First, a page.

Why You Need a Blog Community

What has been the biggest factor in the growth of my blog? a viral post? a good course or blog conference? posting more frequently? Nope. While all of those have been good for my blog, I’d say that the single biggest factor in my success as a blogger has been my blog community.

Why You Need a Blog Community (ABCs of Blogging series)

Several years ago, I found a fantastic Facebook group for Canadian bloggers. It’s a small, tight group and I’m honoured to be a member there. I’ve learned so much from the other bloggers. Their advice and support has been the biggest impetus behind the growth of my blog over the past several years.

Blogging can be a lonely task. We spend hours at our computer, writing posts, choosing and editing images, networking on social media. Our readers are spread across the country. When I started blogging, I didn’t know any other bloggers in person. I followed several bloggers whom I admired greatly, and I dreamed of someday being a blogger like them, but I didn’t know how to achieve that.

When I met DeBalino, the amazing woman behind BabyStylista, I was so excited to have a blogging friend. We’ve gotten together occasionally for “professional development” days—letting our girls play together while we watched a YouTube video about blogging or discussed our current struggles and successes. We live in different cities now, but we’ve had the chance to attend several blog conferences together. Having a friend who understands the blog world and can brainstorm blog ideas with me is amazing.

If you have a tribe of bloggers around you, then that’s fantastic.

Finding Your Blog Community

If you are still looking for a blog community, here are some ways to find it:

  • Search on Facebook. Right now, I primarily use Facebook to check in on my blog groups and connect with my readers via my Facebook page. There are a lot of Facebook groups for bloggers; some are better than others. Try joining a few and looking around to see if it’s the right fit for you. You want a group that is active and supportive. Groups where bloggers just drop their links and run, or attack each other, are not helpful. If you do find a group you like, engage and network; you’ll get out of the group what you put into it.
  • Network at conferences. Conferences can be a good place to meet fellow bloggers. Hand out business cards and chat with other bloggers. When you get home, reach out on social media. Look for bloggers in your niche or those who have something in common with you. For example, I’m a mom blogger with a general focus, while Babystylista is a fashion blogger focused on kids’ styles, but we’re both moms with little girls.
  • Take a course. Many courses set up Facebook groups for their attendees to connect with each other and ask questions or complete tasks related to the course. For example, Pinning Perfect (which I heartily recommend) added all participants to a group to “share Pinterest information, ask questions and collaborate for Pinterest success.” This can be a great way to get more out of the course but also to connect with other bloggers in similar niches. When the course ends, stay in touch or see if others want to form another, smaller group to continue supporting each other.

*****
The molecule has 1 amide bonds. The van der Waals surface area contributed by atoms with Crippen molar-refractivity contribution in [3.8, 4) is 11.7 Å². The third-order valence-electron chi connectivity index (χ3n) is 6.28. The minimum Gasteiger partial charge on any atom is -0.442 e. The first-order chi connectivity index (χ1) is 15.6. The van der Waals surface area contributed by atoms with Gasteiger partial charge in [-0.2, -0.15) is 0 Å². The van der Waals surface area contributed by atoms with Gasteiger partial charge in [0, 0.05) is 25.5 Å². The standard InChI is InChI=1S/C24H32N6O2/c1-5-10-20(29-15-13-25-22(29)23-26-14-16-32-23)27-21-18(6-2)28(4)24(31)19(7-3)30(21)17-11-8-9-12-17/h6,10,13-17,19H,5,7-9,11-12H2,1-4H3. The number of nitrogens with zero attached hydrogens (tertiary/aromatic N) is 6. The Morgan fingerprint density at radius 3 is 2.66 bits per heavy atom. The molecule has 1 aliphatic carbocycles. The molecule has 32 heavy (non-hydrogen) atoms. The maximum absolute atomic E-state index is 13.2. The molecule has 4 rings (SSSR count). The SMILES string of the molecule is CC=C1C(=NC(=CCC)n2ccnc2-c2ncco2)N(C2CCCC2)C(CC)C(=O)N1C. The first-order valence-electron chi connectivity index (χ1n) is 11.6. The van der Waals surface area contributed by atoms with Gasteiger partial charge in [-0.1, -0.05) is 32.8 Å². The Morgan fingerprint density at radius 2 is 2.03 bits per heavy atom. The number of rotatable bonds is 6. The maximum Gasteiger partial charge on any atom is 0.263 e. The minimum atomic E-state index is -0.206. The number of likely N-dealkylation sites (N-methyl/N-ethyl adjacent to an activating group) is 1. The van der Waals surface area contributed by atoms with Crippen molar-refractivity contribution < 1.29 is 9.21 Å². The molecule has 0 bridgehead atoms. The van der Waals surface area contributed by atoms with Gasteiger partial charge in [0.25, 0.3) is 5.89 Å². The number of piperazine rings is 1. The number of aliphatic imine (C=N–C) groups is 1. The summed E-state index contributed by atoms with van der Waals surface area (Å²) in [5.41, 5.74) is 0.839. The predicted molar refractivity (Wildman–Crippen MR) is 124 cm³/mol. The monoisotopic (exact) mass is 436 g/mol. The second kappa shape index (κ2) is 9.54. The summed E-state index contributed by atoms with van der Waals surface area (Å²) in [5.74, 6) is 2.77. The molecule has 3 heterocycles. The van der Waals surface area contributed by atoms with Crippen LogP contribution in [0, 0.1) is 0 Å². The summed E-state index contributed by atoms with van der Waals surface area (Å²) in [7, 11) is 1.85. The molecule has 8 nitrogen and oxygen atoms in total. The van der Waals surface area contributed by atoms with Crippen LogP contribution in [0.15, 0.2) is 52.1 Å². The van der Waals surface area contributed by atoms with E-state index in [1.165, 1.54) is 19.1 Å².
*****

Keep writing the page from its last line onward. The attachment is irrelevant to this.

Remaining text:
• Connect locally. Moving to Vancouver has been great for my blog because there are a lot of other bloggers here. I’ve benefited from the YVR Bloggers Group and the Vancouver Moms Top 30 nomination. Meetup.com can be one way to find local bloggers groups; local conferences are also a good way to connect. Or search via social media, and reach out if you find a fellow blogger in your city.

Starting a Blog Community

If you want to start a blog group, either in person or on Facebook, here are some suggestions:

  • Set rules or guidelines. You can brainstorm these with other members, but make sure that everyone understands the purpose of the group and what is allowed or not within it. Any negativity shouldn’t be allowed.
  • Decide who the group will be open to. Is this group for bloggers of a certain niche? bloggers in a certain geographic area? bloggers of a certain ethnic or faith community? I’m part of groups for each of these and each has their own pros and cons. Decide what the demographic of the group should be and stick to that.
  • Support each other. Groups work best when members are supporting each other and giving back. Some ways to do this are to comment on each other’s blog posts, share each other’s posts on social media, answer each other’s blog questions, etc.
  • Keep it small. I do recommend limiting members somehow. In my experience, bigger groups just get noisy; it’s harder to connect with other members and people are often less active within the group (or a smaller group are more active while others lurk). You’ll need to decide what size works for your group and your purpose.

Further Reading:

ABCs of Blogging

Do you have a blog community? How has it helped your blog? How did you find it?

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One Response

  1. Amy January 27, 2016

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